Featured Course: History Surrounds You at Broadmoor East

By David R. Holland, Senior Writer

Broadmoor East Golf CourseCOLORADO SPRINGS, CO -- You watched the 1999 U.S. Open this year at Pinehurst No. 2 and heard the name Donald Ross about a zillion times. Ross, the Scottish-born master golf architect, designed 413 golf courses and died more than 50 years ago, but his name is still mentioned daily on golf courses around the country.

No need to venture down North Carolina way to play a Ross design. In Colorado his name has been etched for 81 years at The Broadmoor East Course he designed in 1918.

Ross also designed Denver's Wellshire Golf Course in 1926 (formerly a private course) and he redesigned Lakewood Country Club in Denver.

When Ross passed away in 1948 his portfolio included not only Pinehurst No. 2 and The Broadmoor East, but Seminole in Florida, and the site of the 1996 U.S. Open, Oakland Hills outside Detroit. More than 100 U.S. national championships have been played on his designs.

"I don't think it's the length of Broadmoor East," said Director of Golf Russ Miller of the 7,091-yard, par 72. "But it is the priority of hitting the greens in the right spots. Normally long is bad and short is good. The general rule is to keep the ball on the front part of the green with the flagstick between you and Cheyenne Mountain and you will have an easier putt."

Unlike Pinehurst No. 2 where the greens are shaped like a turtle's back, causing some good shots to roll off the green, Broadmoor East's greens are more fair to receiving a shot, but they are a fast nine to nine and a half on the Stimp Meter (played to an 11 during the 1995 U.S. Women's Open).

Course members agree putts break away from the Will Rogers Shrine on Cheyenne Mountain. But no doubt when you play the course there will be a few putts that will amaze you. It may look like a straight putt and end up breaking a foot. Countless one-time players of the course will end the day frustrated and shaking their heads at how much trouble they had reading the greens.

And these greens also have a definite Ross signature with nine holes having dramatic elevated greens. You will be striking the ball in the fairway to a green that is well above, making it a premium for solid contact. Missing the putting surface short or on the sides will see rare lucky bounces.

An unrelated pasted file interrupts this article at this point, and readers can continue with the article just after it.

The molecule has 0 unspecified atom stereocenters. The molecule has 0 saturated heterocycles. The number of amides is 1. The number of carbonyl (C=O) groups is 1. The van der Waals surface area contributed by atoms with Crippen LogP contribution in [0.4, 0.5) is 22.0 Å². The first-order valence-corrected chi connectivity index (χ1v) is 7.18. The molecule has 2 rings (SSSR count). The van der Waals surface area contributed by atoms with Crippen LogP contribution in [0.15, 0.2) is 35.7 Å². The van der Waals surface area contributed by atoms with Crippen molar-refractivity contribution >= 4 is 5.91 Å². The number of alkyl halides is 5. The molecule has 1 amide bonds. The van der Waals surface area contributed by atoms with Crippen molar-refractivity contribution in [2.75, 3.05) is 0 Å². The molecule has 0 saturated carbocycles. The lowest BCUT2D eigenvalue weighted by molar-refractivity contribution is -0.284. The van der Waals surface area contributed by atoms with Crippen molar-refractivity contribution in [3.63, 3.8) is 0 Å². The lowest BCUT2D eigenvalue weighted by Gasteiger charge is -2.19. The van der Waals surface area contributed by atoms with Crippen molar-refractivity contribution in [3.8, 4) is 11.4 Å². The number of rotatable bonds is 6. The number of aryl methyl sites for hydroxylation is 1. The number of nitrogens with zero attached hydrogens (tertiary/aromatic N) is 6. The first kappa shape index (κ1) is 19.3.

Broadmoor East Golf CourseMany average golfers just don't have the feel for hitting a target they can't see. Missing the green long means you are in a heap of trouble and your next shot most likely will roll all the way to the front of the green or even off the green.

"This is a shotmaker's course and one that will make you play every club in the bag," Miller said.

Is it scenic? You bet. It has the aesthetics of a mature course with huge Ponderosa pines and spruces in the elevation change that goes from 6,400 feet at the clubhouse to 6,700 as you make your way through the layout. One of the reason folks come from all over the world to stay at The Broadmoor is the scenery.

Holes No. 9 and 18 are both beauties with water guarding the green. No. 9 is a 540-yard, par-five with The Broadmoor Hotel framed through a chute of trees.

A draw tee shot will produce the best result with the fairway slanting to the right. With a prevailing southerly breeze, hitting the green in two is possible. No. 18 a 415-yard, par four, doglegs right.

The toughest hole on the course is listed as the 408-yard, par-four No. 5, which will generally play into the prevailing south wind. Handicap No. 2 is the 13th, a brutal 481-yard par-four, but just hope it will be downwind.

History has played a big part of The Broadmoor East with Jack Nicklaus winning the 1959 U.S. Amateur on the course, Annika Sorenstam on the '95 Women's U.S. Open, and in 1962 the layout hosted the Curtis Cup Match won by U.S. women amateurs over British women amateurs.

"Our goal is to host a major in the near future," Miller said. "We would love to see the PGA or the Ryder Cup here."

Golf Club Manager Sherry Clark has seen a lot in her 28 years with The Broadmoor. "I think about all the times President Eisenhower played here and all the great women's competitions we've hosted...legends like Nancy Lopez. We also had PGA tour player Dow Finsterwald as the head pro for 30 years from 1963 to 1993."

"And many people don't know that we had a head pro once, Ed Dudley, who spent his summers here and winters as head pro at Augusta," Miller added.

The Broadmoor has two other 18-hole layouts. The West Course was designed in 1950 and redesigned in 1965 by Robert Trent Jones. The Mountain Course was designed in 1976 by Ed Seay and Arnold Palmer.

Other championships held at The Broadmoor include the Trans-Mississippi Championships, NCAA championships, U.S. Women's Amateur and World Seniors Golf Tournament. Last year it hosted the PGA Cup Matches in which 10 European club pros battled 10 U.S. club pros.

The Broadmoor East is rated yearly among the top upscale courses in America by Golf Digest and other publications.

Like many world-class resorts if you have to ask how much it costs to play at The Broadmoor, it's too expensive for you. But it's $205 cheaper than Pebble Beach, so that must be a bargain, huh? To play The Broadmoor, one must be a hotel guest or play as a member's guest.

If you are of modest means and some day want to "splurge" on a once-in-a-lifetime five-star vacation, The Broadmoor and its golf courses should be high on your list.

David R. HollandDavid R. Holland, Senior Writer

David R. Holland is an award-winning former sportswriter for The Dallas Morning News, football magazine publisher, and author of The Colorado Golf Bible. Before launching a career as a travel/golf writer, he achieved the rank of Lieutenant Colonel in the Air Force reserve, serving during the Vietnam and Desert Storm eras. Follow Dave on Twitter at @David_R_Holland.


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